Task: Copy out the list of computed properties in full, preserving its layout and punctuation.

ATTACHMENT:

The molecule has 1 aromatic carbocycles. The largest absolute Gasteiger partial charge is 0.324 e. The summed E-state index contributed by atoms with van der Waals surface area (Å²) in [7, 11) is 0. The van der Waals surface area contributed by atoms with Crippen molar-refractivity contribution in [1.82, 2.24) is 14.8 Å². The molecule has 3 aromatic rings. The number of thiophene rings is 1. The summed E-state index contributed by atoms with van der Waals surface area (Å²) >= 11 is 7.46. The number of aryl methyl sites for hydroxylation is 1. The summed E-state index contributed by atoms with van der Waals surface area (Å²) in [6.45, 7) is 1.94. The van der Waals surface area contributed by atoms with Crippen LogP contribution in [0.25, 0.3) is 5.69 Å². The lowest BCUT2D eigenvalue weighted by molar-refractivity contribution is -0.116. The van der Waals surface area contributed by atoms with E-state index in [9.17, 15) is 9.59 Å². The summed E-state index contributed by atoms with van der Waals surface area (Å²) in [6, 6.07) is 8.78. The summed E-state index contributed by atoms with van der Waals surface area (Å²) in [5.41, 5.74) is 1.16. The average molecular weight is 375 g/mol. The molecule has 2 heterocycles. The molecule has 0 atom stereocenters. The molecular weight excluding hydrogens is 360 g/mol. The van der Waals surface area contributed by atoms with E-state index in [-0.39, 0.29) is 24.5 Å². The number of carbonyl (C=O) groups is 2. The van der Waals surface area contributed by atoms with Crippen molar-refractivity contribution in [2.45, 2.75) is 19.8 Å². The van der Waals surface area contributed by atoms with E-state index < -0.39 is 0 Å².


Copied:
The molecule has 1 aromatic carbocycles. The largest absolute Gasteiger partial charge is 0.324 e. The summed E-state index contributed by atoms with van der Waals surface area (Å²) in [7, 11) is 0. The van der Waals surface area contributed by atoms with Crippen molar-refractivity contribution in [1.82, 2.24) is 14.8 Å². The molecule has 3 aromatic rings. The number of thiophene rings is 1. The summed E-state index contributed by atoms with van der Waals surface area (Å²) >= 11 is 7.46. The number of aryl methyl sites for hydroxylation is 1. The summed E-state index contributed by atoms with van der Waals surface area (Å²) in [6.45, 7) is 1.94. The van der Waals surface area contributed by atoms with Crippen LogP contribution in [0.25, 0.3) is 5.69 Å². The lowest BCUT2D eigenvalue weighted by molar-refractivity contribution is -0.116. The van der Waals surface area contributed by atoms with E-state index in [9.17, 15) is 9.59 Å². The summed E-state index contributed by atoms with van der Waals surface area (Å²) in [6, 6.07) is 8.78. The summed E-state index contributed by atoms with van der Waals surface area (Å²) in [5.41, 5.74) is 1.16. The average molecular weight is 375 g/mol. The molecule has 2 heterocycles. The molecule has 0 atom stereocenters. The molecular weight excluding hydrogens is 360 g/mol. The van der Waals surface area contributed by atoms with E-state index in [-0.39, 0.29) is 24.5 Å². The number of carbonyl (C=O) groups is 2. The van der Waals surface area contributed by atoms with Crippen molar-refractivity contribution in [2.45, 2.75) is 19.8 Å². The van der Waals surface area contributed by atoms with E-state index < -0.39 is 0 Å².